FLASHY TROUT BACK LETTUCE
DAYS TO SPROUT
TASTE IT FOR
CARE & HARVEST
Harvest larger and older outer leaves to make room for younger center leaves to grow. Cut lettuce leaves at the base to harvest.
Alternatively, cut the top ⅔ of the entire head to harvest a bunch at once. The remaining ⅓ will grow back and can be harvested again in a few weeks.
Native to Europe, this heirloom romaine was bred in Austria and called “Forellenschluss”. Don’t worry, it doesn’t taste like fish! It is a heavily prized variety of romaine that is more tender and buttery than most Cos species, and gets its name from the trout speckled pattern on its leaves.
- Flashy Trout Back lettuce has red spots on its leaves that look like the back of a trout. This speckling is normal!
- Incredibly tender and mild, sweet leaves. Almost in between romaine and butter lettuce.
- Use flashy trout back as a replacement for typical romaine use.
- Serve as a base green in a salad to create a gourmet, delicious experience, and enjoy the tender, sweet, buttery leaves.
HARVEST TO PLATE RECIPE
MEGA CRUNCHY SALAD WITH FLASHY TROUT BACK
- ⅔ cup uncooked quinoa, rinsed
- 1 ⅓ cups water
- ½ cup raw sunflower seeds
- ½ teaspoon olive oil
- 1 small head of flashy trout back (about 11 ounces), chopped into bite-sized pieces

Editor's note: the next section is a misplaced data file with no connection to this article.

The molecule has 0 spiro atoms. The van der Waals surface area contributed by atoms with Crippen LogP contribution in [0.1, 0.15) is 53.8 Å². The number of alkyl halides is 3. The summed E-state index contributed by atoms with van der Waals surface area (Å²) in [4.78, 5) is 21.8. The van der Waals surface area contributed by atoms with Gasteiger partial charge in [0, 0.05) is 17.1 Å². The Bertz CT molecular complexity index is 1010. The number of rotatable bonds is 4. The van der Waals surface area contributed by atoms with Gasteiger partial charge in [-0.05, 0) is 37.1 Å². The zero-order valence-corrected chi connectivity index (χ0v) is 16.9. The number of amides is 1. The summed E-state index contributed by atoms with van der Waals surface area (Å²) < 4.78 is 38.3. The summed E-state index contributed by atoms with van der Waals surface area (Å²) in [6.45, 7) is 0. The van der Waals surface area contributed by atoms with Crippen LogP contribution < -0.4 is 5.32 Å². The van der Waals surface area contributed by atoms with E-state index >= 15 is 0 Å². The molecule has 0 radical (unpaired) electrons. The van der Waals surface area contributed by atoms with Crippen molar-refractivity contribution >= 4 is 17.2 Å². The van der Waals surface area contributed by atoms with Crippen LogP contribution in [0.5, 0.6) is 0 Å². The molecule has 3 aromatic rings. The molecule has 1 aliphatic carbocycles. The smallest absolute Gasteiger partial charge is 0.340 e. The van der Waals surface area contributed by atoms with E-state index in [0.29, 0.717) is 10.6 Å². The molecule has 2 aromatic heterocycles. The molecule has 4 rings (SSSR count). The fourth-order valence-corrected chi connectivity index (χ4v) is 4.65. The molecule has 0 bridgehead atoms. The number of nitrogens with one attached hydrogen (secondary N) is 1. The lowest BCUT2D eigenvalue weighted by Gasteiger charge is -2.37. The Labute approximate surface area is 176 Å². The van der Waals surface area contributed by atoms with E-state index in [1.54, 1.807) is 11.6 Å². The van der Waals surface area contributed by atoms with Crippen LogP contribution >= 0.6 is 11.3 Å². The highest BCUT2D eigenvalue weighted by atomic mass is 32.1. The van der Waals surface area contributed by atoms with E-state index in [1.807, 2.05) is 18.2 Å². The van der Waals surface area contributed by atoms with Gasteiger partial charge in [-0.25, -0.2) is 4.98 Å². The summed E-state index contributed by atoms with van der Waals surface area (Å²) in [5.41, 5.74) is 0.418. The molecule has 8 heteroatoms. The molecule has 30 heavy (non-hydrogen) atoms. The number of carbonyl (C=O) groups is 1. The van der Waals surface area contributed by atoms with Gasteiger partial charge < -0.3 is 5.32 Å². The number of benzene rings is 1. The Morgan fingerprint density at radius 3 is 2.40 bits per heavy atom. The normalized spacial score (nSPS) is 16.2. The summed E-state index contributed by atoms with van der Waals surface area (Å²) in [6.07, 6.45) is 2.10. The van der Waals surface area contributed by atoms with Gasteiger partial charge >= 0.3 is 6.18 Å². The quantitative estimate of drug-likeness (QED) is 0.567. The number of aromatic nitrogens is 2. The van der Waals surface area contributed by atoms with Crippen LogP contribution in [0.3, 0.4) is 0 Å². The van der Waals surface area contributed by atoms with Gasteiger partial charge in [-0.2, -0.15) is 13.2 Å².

- 1 cup shredded carrots (I used 2 large carrots, turned into ribbons with a julienne peeler and roughly chopped)
- 1 cup chopped cabbage (green or purple) or broccoli slaw
- ½ cup chopped radishes
- ½ cup dried cranberries
Zippy Cilantro Dressing
- ⅓ cup olive oil
- 3 tablespoons lime juice (about 2 medium limes)
- 2 tablespoons rice vinegar
- ¼ cup lightly packed fresh cilantro
- 2 teaspoons honey or maple syrup
- 2 medium cloves garlic, roughly chopped
- ½ teaspoon fine-grain sea salt
- ¼ teaspoon chipotle chili powder or regular chili powder
- To cook the quinoa: Combine the quinoa and water in a medium saucepan. Bring the mixture to a boil over medium-high heat, then decrease the heat a bit to maintain a gentle simmer. Cook until the quinoa has absorbed all of the water, about 10 to 15 minutes. Reduce heat as time goes on to maintain a gentle simmer.
- Remove the pot from heat, cover, and let the quinoa steam for 5 minutes. Fluff with a fork, and set aside to cool.
- To toast the sunflower seeds: Combine the sunflower seeds and olive oil in a medium skillet. Cook over medium heat, stirring frequently (careful, they’ll burn), until the seeds are fragrant and starting to turn lightly golden on the edges. Remove from heat and set aside to cool.
- In a large serving bowl, combine the prepared romaine, carrots, cabbage, radishes and cranberries. Once the quinoa and sunflower seeds have cooled, add them to the bowl as well.
- To prepare the dressing: In a blender or small food processor, combine all of the ingredients and blend well, pausing to scrape down the sides as necessary. Taste, and adjust as necessary—it should be zippy, but if it’s overwhelmingly tart, add a bit more honey. If you’d like a little more kick, add another ¼ teaspoon chili powder.
- If you’ll be serving the salad all at once, drizzle in enough dressing to lightly coat the salad once tossed (you might not use all of it), and toss to combine. If you intend to have leftovers, store the salad separately from the dressing, and toss just before serving.